A museum professional in the field of living history, historian and author Dennis Picard will give a talk here at the mansion on “The Ice Famine of 1919.” His visual presentation and demonstration will be followed by a Victorian tea.
The commercial harvesting and export of ice from New England’s frozen lakes and ponds began in the first decade of the 19th century. By the end of the century, ice harvesting was the ninth largest industry in the US, employing tens of thousands of workers in New England alone and producing hundreds of thousands of tons of block ice annually.
According to Picard, “People don’t think of ice as a crop, but it was so very important for food preservation and transportation.” In 1919, there was a shortage which led to some hard choices being made by Americans. “Man-made ice was man’s response to Mother Nature’s fickle ways,” says Picard. His presentation will include images of the progression of ice harvesting, the innovation of man-made ice and refrigeration, as well as an exhibit of ice harvesting tools.
Picard has been a museum professional in the living history field for over forty years. He began his career in 1978 at Old Sturbridge Village in Sturbridge, Massachusetts, where he filled various positions including lead interpreter, researching and designing many public programs which are still offered by that institution today.
He has held the positions of Assistant Director and Director, including at the Sheffield Historical Society and Storrowton Village Museum. He also served on the staff of Hancock Shaker Village as a historic trade craftsman and site interpreter. He has authored many articles on the lifestyles and folkways of New England. He is also on the Board of Directors of the Pioneer Valley History Network.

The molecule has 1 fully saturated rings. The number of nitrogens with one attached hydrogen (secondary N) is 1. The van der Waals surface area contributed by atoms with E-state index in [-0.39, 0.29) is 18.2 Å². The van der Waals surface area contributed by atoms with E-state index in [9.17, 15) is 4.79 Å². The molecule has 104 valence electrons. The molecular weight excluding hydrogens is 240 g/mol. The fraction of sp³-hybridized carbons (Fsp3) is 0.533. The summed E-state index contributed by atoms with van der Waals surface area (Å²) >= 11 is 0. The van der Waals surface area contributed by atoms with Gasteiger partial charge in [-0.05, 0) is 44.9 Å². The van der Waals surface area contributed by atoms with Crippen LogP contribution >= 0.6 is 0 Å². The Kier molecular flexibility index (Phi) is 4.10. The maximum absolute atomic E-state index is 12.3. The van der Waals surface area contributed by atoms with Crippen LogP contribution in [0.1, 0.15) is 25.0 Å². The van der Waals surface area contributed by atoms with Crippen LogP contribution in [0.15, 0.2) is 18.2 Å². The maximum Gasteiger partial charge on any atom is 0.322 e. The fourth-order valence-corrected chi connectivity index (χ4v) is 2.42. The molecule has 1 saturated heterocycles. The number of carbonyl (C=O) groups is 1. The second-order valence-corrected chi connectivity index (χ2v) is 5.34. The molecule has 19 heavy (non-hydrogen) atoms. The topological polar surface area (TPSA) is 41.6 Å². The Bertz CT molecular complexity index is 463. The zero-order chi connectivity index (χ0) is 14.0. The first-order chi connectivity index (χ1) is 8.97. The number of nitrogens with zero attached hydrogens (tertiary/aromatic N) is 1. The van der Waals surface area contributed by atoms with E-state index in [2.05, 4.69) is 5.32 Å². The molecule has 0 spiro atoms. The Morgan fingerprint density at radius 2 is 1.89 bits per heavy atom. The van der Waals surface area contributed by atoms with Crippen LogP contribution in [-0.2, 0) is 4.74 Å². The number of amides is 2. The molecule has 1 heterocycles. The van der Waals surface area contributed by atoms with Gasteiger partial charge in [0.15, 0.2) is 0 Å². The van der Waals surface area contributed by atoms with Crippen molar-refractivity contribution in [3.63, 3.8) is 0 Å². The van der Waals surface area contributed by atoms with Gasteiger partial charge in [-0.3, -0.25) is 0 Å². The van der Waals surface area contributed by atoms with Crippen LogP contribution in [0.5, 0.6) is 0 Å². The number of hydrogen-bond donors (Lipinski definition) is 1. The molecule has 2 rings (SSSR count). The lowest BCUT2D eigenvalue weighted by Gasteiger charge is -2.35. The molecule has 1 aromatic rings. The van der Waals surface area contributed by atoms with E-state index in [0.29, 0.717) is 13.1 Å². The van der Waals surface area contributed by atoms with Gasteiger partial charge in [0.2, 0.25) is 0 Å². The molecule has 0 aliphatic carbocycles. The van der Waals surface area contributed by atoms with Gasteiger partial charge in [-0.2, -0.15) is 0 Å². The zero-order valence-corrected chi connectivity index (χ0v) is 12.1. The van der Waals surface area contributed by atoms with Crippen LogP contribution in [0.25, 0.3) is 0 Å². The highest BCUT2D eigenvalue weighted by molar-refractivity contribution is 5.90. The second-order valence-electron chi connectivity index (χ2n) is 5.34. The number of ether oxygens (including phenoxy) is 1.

Tickets for the Picard Tea and Talk are $28 for advance reservations and $32 day of the event. Reservations are highly recommended as attendance is limited. For reservations call Ventfort Hall at 413-637-3206.
POSTPONED TO BE RESCHEDULED
Actresses Alison Larkin and Anne Undeland will narrate two beloved novels, celebrating their launch as the latest additions to the audiobook library produced by Alison Larkin Presents, the Berkshire-based audiobook company. The event, followed by a Victorian tea, will be held at Ventfort Hall Mansion and Gilded Age Museum on Saturday, March 21 at 3:30 pm.
Larkin, whose youthful experiences were very similar to that of Mary Lenox, the heroine in the classic The Secret Garden by Frances Hodgson Burnett, will narrate scenes from the book.
When her parents die from cholera in India, orphan Mary is sent to live with her uncle in a cold, dark mansion in England. There she discovers a secret garden that has been locked up since her aunt’s death ten years earlier…. Larkin was adopted as a child and sent to live in a big, drafty English house, though without a secret garden.
According to AudioFile Magazine: “A novel rich in imagination, detail and surprises requires a narrator who can embrace every element of the story – Alison Larkin is that narrator.”
Larkin has appeared on and off Broadway with the Royal National Theatre. She is also a comedienne, narrator of over 200 audiobooks and winner of eight AudioFile Earphones awards. She is the bestselling author of The English American, an autobiographical novel about an adopted English woman who finds her birth parents in America.
Undeland, who last fall presented a reading that launched the audiobook company’s Little Women at Ventfort Hall, returns to read passages from the sequel, Good Wives, Little Women, Book Two.
Three years after the conclusion of the story in the first book, we return to the March family, opening with Meg’s wedding. No longer little girls dreaming of “castles in the air,” Meg, Jo, Beth and Amy are now young women, each with her own share of joy and heartache, and each with her own path to forge.
Audiofile Magazine says: “Anne Undeland captivates listeners with her exquisite narration. Listeners are effortlessly transported…”
Undeland has been featured in numerous radio productions for BBC Radio, the Australian Broadcasting Corporation and NPR affiliates in the US. A long-time theater artist, she performs one-woman shows (a Ventfort Hall favorite) and is the author of plays including Lady Randy, the story of Jennie Jerome Lady Randolph Churchill, the mother of Sir Winston Churchill.